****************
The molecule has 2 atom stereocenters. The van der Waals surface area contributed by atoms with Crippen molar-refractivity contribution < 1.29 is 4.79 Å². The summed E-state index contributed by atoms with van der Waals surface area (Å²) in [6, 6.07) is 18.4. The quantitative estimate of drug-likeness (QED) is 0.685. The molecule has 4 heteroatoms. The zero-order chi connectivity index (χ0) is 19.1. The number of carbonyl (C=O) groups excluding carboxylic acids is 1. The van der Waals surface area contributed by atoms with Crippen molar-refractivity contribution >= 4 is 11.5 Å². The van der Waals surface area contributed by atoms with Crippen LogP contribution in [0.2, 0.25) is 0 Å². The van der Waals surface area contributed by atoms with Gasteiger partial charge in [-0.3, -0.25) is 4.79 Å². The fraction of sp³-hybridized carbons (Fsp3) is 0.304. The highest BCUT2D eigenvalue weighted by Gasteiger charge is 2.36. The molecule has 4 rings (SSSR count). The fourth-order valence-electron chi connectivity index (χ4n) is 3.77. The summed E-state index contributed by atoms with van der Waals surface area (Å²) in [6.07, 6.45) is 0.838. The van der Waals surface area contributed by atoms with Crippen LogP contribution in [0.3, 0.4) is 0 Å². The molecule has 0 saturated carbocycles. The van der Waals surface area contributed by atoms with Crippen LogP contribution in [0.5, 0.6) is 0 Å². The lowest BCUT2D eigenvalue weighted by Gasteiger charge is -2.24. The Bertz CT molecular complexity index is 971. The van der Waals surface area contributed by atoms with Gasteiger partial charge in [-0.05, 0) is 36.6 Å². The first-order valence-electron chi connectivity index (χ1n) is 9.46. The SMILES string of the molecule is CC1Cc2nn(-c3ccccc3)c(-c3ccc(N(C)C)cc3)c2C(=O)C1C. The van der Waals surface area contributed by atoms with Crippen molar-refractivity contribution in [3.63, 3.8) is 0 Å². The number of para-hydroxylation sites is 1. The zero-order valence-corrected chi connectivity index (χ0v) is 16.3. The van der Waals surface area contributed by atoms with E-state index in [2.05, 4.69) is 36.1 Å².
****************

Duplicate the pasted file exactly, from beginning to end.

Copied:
The molecule has 2 atom stereocenters. The van der Waals surface area contributed by atoms with Crippen molar-refractivity contribution < 1.29 is 4.79 Å². The summed E-state index contributed by atoms with van der Waals surface area (Å²) in [6, 6.07) is 18.4. The quantitative estimate of drug-likeness (QED) is 0.685. The molecule has 4 heteroatoms. The zero-order chi connectivity index (χ0) is 19.1. The number of carbonyl (C=O) groups excluding carboxylic acids is 1. The van der Waals surface area contributed by atoms with Crippen molar-refractivity contribution >= 4 is 11.5 Å². The van der Waals surface area contributed by atoms with Crippen LogP contribution in [0.2, 0.25) is 0 Å². The van der Waals surface area contributed by atoms with Gasteiger partial charge in [-0.3, -0.25) is 4.79 Å². The fraction of sp³-hybridized carbons (Fsp3) is 0.304. The highest BCUT2D eigenvalue weighted by Gasteiger charge is 2.36. The molecule has 4 rings (SSSR count). The fourth-order valence-electron chi connectivity index (χ4n) is 3.77. The summed E-state index contributed by atoms with van der Waals surface area (Å²) in [6.07, 6.45) is 0.838. The van der Waals surface area contributed by atoms with Crippen LogP contribution in [0.3, 0.4) is 0 Å². The molecule has 0 saturated carbocycles. The van der Waals surface area contributed by atoms with Crippen LogP contribution in [0.5, 0.6) is 0 Å². The lowest BCUT2D eigenvalue weighted by Gasteiger charge is -2.24. The Bertz CT molecular complexity index is 971. The van der Waals surface area contributed by atoms with Gasteiger partial charge in [-0.05, 0) is 36.6 Å². The first-order valence-electron chi connectivity index (χ1n) is 9.46. The SMILES string of the molecule is CC1Cc2nn(-c3ccccc3)c(-c3ccc(N(C)C)cc3)c2C(=O)C1C. The van der Waals surface area contributed by atoms with Crippen molar-refractivity contribution in [3.63, 3.8) is 0 Å². The number of para-hydroxylation sites is 1. The zero-order valence-corrected chi connectivity index (χ0v) is 16.3. The van der Waals surface area contributed by atoms with E-state index in [2.05, 4.69) is 36.1 Å².